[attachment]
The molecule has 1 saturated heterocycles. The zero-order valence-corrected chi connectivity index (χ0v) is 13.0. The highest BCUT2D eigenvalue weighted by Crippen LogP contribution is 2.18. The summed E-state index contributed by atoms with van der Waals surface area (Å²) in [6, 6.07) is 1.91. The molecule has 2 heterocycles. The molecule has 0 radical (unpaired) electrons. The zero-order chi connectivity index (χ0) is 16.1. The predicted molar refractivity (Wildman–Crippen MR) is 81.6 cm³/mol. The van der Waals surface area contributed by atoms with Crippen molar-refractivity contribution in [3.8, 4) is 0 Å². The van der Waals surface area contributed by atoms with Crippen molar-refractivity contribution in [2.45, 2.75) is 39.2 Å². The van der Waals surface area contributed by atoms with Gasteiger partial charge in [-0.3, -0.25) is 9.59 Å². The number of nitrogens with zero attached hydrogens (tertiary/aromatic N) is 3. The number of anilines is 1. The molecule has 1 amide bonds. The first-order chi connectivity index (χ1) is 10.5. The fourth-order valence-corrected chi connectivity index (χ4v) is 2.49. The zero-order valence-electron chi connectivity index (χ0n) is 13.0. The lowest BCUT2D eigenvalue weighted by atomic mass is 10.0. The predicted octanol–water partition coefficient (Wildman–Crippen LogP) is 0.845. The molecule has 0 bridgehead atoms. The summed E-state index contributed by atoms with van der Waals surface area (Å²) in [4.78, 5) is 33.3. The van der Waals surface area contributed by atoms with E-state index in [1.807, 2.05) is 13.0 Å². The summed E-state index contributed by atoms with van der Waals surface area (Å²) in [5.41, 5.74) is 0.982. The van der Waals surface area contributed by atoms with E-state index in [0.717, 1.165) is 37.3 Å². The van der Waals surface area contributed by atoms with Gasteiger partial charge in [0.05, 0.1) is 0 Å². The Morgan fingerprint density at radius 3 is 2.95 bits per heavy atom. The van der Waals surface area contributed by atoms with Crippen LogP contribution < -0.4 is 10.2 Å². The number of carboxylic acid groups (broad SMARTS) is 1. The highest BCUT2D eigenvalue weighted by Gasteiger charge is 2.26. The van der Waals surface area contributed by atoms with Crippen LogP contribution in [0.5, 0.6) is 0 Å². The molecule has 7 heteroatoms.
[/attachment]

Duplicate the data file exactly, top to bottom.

The molecule has 1 saturated heterocycles. The zero-order valence-corrected chi connectivity index (χ0v) is 13.0. The highest BCUT2D eigenvalue weighted by Crippen LogP contribution is 2.18. The summed E-state index contributed by atoms with van der Waals surface area (Å²) in [6, 6.07) is 1.91. The molecule has 2 heterocycles. The molecule has 0 radical (unpaired) electrons. The zero-order chi connectivity index (χ0) is 16.1. The predicted molar refractivity (Wildman–Crippen MR) is 81.6 cm³/mol. The van der Waals surface area contributed by atoms with Crippen molar-refractivity contribution in [3.8, 4) is 0 Å². The van der Waals surface area contributed by atoms with Crippen molar-refractivity contribution in [2.45, 2.75) is 39.2 Å². The van der Waals surface area contributed by atoms with Gasteiger partial charge in [-0.3, -0.25) is 9.59 Å². The number of nitrogens with zero attached hydrogens (tertiary/aromatic N) is 3. The number of anilines is 1. The molecule has 1 amide bonds. The first-order chi connectivity index (χ1) is 10.5. The fourth-order valence-corrected chi connectivity index (χ4v) is 2.49. The zero-order valence-electron chi connectivity index (χ0n) is 13.0. The lowest BCUT2D eigenvalue weighted by atomic mass is 10.0. The predicted octanol–water partition coefficient (Wildman–Crippen LogP) is 0.845. The molecule has 0 bridgehead atoms. The summed E-state index contributed by atoms with van der Waals surface area (Å²) in [4.78, 5) is 33.3. The van der Waals surface area contributed by atoms with E-state index in [1.807, 2.05) is 13.0 Å². The summed E-state index contributed by atoms with van der Waals surface area (Å²) in [5.41, 5.74) is 0.982. The van der Waals surface area contributed by atoms with E-state index in [0.717, 1.165) is 37.3 Å². The van der Waals surface area contributed by atoms with Gasteiger partial charge in [0.05, 0.1) is 0 Å². The Morgan fingerprint density at radius 3 is 2.95 bits per heavy atom. The van der Waals surface area contributed by atoms with Crippen LogP contribution < -0.4 is 10.2 Å². The number of carboxylic acid groups (broad SMARTS) is 1. The highest BCUT2D eigenvalue weighted by Gasteiger charge is 2.26. The van der Waals surface area contributed by atoms with Crippen LogP contribution in [0.5, 0.6) is 0 Å². The molecule has 7 heteroatoms.